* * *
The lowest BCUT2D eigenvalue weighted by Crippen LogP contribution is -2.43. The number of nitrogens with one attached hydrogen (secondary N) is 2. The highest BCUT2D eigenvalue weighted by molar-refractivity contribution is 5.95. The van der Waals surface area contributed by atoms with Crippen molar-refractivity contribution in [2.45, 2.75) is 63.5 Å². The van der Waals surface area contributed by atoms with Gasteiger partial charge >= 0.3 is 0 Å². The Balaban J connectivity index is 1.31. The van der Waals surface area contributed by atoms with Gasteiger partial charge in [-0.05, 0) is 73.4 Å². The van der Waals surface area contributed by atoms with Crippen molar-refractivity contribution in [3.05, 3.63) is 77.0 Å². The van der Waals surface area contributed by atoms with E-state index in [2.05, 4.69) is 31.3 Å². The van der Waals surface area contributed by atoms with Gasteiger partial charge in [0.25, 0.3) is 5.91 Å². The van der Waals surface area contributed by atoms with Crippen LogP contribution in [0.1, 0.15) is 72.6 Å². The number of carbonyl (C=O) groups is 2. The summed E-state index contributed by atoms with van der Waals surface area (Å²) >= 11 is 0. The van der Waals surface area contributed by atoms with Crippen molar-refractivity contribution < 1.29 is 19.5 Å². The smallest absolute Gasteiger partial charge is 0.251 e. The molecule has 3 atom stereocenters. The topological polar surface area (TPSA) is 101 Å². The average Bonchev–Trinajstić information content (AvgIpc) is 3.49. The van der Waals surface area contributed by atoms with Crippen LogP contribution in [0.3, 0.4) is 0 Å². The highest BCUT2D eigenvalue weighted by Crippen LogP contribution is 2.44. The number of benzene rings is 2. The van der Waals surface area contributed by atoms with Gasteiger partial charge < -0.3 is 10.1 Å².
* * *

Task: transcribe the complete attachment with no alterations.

The lowest BCUT2D eigenvalue weighted by Crippen LogP contribution is -2.43. The number of nitrogens with one attached hydrogen (secondary N) is 2. The highest BCUT2D eigenvalue weighted by molar-refractivity contribution is 5.95. The van der Waals surface area contributed by atoms with Crippen molar-refractivity contribution in [2.45, 2.75) is 63.5 Å². The van der Waals surface area contributed by atoms with Gasteiger partial charge >= 0.3 is 0 Å². The Balaban J connectivity index is 1.31. The van der Waals surface area contributed by atoms with Gasteiger partial charge in [-0.05, 0) is 73.4 Å². The van der Waals surface area contributed by atoms with Crippen molar-refractivity contribution in [3.05, 3.63) is 77.0 Å². The van der Waals surface area contributed by atoms with E-state index in [2.05, 4.69) is 31.3 Å². The van der Waals surface area contributed by atoms with Gasteiger partial charge in [0.25, 0.3) is 5.91 Å². The van der Waals surface area contributed by atoms with Crippen LogP contribution in [0.1, 0.15) is 72.6 Å². The number of carbonyl (C=O) groups is 2. The summed E-state index contributed by atoms with van der Waals surface area (Å²) >= 11 is 0. The van der Waals surface area contributed by atoms with Crippen molar-refractivity contribution < 1.29 is 19.5 Å². The smallest absolute Gasteiger partial charge is 0.251 e. The molecule has 3 atom stereocenters. The topological polar surface area (TPSA) is 101 Å². The average Bonchev–Trinajstić information content (AvgIpc) is 3.49. The van der Waals surface area contributed by atoms with Crippen LogP contribution in [0.3, 0.4) is 0 Å². The highest BCUT2D eigenvalue weighted by Crippen LogP contribution is 2.44. The number of benzene rings is 2. The van der Waals surface area contributed by atoms with Gasteiger partial charge < -0.3 is 10.1 Å².